Chinese Regime Gives Rights Lawyer Suspended Sentence
Chinese Regime Gives Rights Lawyer Suspended Sentence

BEIJING—Outspoken Chinese human rights lawyer Gao Zhisheng was sentenced to three years in prison for subversion but execution of his sentence was suspended. Activists believe this suspended sentence results from international pressure exerted on his behalf.

The state-run Xinhua news agency announced that Gao had been given the suspended sentence on Friday, quoting sources with a local court. That meant he does not have to serve his sentence unless he is convicted of another crime during the next five years.

Gao was also deprived of his political rights for one year, a penalty which appears to be aimed at preventing him from talking to reporters. According to Xinhua, he granted ten interviews to overseas media, including the U.S. government-funded Radio Free Asia, and the interviews were made into audio programmes and posted on media Web sites.

Gao was also accused of posting nine “seditious articles”, including one entitled “The Regime Has Never Stopped Killing People”, on overseas Web sites such as Epochtimes.com and SecretChina.com, Xinhua quoted the Beijing No. 1 Intermediate People's Court as saying.

“In the articles, Gao defamed and made rumours about China's current government and social system, conspiring to topple the regime,” the court said.

It is safe to say that on returning home, Gao will once again be subjected to intense surveillance. In an article published Aug. 18 on The Epoch Times, Gao complained of 260 continuous days of harassment by security agents. According to articles by Gao, this harassment included three different apparent attempts on his life.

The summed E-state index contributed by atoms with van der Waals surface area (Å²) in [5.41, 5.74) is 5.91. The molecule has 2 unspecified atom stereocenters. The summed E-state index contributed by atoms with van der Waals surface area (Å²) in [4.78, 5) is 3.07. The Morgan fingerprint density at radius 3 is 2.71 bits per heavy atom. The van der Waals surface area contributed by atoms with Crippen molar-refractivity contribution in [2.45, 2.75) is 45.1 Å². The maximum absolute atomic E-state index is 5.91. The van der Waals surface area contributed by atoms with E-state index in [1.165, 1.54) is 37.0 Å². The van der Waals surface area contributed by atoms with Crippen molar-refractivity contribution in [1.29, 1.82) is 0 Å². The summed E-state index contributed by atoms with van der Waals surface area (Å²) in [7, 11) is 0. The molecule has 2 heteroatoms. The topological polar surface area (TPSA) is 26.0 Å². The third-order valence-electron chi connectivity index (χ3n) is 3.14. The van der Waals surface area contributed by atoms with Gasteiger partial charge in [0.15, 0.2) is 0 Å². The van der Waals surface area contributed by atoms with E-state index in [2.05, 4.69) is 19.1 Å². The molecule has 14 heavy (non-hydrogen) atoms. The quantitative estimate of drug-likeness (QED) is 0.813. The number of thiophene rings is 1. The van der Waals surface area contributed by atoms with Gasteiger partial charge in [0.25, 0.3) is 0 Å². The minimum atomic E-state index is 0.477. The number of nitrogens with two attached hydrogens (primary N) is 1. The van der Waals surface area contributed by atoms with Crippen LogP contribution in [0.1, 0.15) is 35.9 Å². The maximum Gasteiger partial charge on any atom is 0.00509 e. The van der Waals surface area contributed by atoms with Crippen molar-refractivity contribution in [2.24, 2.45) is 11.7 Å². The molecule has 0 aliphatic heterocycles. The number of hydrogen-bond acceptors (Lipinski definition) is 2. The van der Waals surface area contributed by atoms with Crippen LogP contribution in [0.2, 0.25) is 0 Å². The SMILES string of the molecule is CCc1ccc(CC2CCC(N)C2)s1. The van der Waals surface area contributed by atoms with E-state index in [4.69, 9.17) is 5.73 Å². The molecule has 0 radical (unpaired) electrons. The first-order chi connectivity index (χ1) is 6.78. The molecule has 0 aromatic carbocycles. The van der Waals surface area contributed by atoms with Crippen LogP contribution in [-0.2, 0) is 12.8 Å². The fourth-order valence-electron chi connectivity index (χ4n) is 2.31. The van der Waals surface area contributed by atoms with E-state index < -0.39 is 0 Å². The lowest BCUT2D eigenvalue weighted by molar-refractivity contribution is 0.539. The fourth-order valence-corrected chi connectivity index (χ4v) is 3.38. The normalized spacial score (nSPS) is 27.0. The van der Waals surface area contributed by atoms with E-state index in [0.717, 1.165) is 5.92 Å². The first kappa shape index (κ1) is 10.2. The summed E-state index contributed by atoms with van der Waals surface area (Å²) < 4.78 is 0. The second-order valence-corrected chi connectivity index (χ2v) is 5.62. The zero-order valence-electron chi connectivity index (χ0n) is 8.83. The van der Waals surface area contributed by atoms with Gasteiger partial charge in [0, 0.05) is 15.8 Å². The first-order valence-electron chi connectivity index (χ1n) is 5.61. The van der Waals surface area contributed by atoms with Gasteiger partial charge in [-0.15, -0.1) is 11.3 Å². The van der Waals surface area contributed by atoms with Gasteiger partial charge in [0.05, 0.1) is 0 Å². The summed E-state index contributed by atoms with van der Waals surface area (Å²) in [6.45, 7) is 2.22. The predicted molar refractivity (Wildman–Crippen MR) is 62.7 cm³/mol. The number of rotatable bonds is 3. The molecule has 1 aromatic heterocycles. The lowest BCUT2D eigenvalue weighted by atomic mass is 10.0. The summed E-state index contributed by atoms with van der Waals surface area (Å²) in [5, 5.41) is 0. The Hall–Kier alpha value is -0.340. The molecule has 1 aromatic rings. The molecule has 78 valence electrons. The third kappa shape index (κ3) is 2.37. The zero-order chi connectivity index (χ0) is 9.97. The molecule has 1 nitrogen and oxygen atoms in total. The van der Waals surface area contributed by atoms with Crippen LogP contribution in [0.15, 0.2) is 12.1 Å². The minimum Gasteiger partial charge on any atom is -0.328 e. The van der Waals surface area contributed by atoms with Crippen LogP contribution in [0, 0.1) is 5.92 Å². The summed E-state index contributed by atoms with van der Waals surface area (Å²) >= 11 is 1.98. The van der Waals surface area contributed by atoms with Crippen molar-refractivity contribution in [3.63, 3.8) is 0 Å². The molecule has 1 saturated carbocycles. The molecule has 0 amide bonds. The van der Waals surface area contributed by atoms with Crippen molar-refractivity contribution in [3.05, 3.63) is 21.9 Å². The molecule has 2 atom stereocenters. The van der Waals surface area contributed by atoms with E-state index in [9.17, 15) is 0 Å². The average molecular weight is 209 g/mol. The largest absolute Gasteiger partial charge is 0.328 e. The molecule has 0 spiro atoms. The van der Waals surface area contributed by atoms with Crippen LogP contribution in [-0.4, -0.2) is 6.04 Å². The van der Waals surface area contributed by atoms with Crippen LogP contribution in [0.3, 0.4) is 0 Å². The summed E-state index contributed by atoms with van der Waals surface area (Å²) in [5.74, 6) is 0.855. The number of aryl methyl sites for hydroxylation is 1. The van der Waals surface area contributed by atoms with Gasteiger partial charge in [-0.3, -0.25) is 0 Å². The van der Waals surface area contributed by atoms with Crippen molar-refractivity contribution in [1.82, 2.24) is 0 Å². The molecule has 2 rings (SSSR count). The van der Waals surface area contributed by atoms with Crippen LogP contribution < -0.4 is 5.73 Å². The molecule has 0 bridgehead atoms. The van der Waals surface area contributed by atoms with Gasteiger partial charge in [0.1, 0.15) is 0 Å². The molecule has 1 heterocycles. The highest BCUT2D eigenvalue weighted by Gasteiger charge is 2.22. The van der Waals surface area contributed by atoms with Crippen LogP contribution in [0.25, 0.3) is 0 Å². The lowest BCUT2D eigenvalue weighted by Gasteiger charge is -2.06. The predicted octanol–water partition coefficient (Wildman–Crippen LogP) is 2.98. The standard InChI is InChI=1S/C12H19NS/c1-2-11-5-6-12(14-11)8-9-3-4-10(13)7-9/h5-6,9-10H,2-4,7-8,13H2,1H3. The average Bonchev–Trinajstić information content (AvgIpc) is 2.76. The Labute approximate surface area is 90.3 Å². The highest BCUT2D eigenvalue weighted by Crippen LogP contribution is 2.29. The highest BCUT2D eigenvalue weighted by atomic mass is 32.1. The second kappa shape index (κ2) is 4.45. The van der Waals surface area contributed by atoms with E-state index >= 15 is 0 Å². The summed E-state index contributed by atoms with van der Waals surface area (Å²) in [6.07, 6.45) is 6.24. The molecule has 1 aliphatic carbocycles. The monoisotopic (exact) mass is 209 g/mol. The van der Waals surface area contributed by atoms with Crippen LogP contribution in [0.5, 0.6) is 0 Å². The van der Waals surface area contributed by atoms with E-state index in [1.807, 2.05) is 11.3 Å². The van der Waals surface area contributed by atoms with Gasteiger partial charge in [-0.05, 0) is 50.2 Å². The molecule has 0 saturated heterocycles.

After his arrest on Aug. 15, his family continued to suffer harassment, moving his teen-aged daughter Gege twice to try to escape from the family home—at Gao's reported urging.

It was unclear why he was given a relatively lenient sentence, coming on the heels of a 20-year jail term for sociologist Lu Jianhua for leaking state secrets.

China secretly tried Gao this month on a charge of inciting subversion of state power, drawing condemnation from dissidents.

The hearing excluded Gao's chosen lawyers, Mo Shaoping and Ding Xikui, who have not been allowed to visit him.

In China, “inciting subversion” covers acts such as publishing statements critical of the ruling Communist Party. It is a charge that usually brings a jail term of less than five years, but longer in serious cases, according to legal experts.

Activists welcomed the lenient sentence.

“As a friend, I'm happy he can go home back to his wife and children,” AIDS activist Hu Jia told Reuters by telephone from his Beijing home where he has been under house arrest for months.

“This is the result of the endeavours of the international community and activists. This is our first victory,” Hu said. “Gao Zhisheng is innocent and the case itself is an infringement of his human rights.”

In a high-profile political case earlier this year, Zhao Yan, a Chinese researcher for the New York Times in Beijing, was sentenced to three years in prison for fraud but a more serious charge of providing state secrets to foreigners was dropped.

Additional reporting by The Epoch Times

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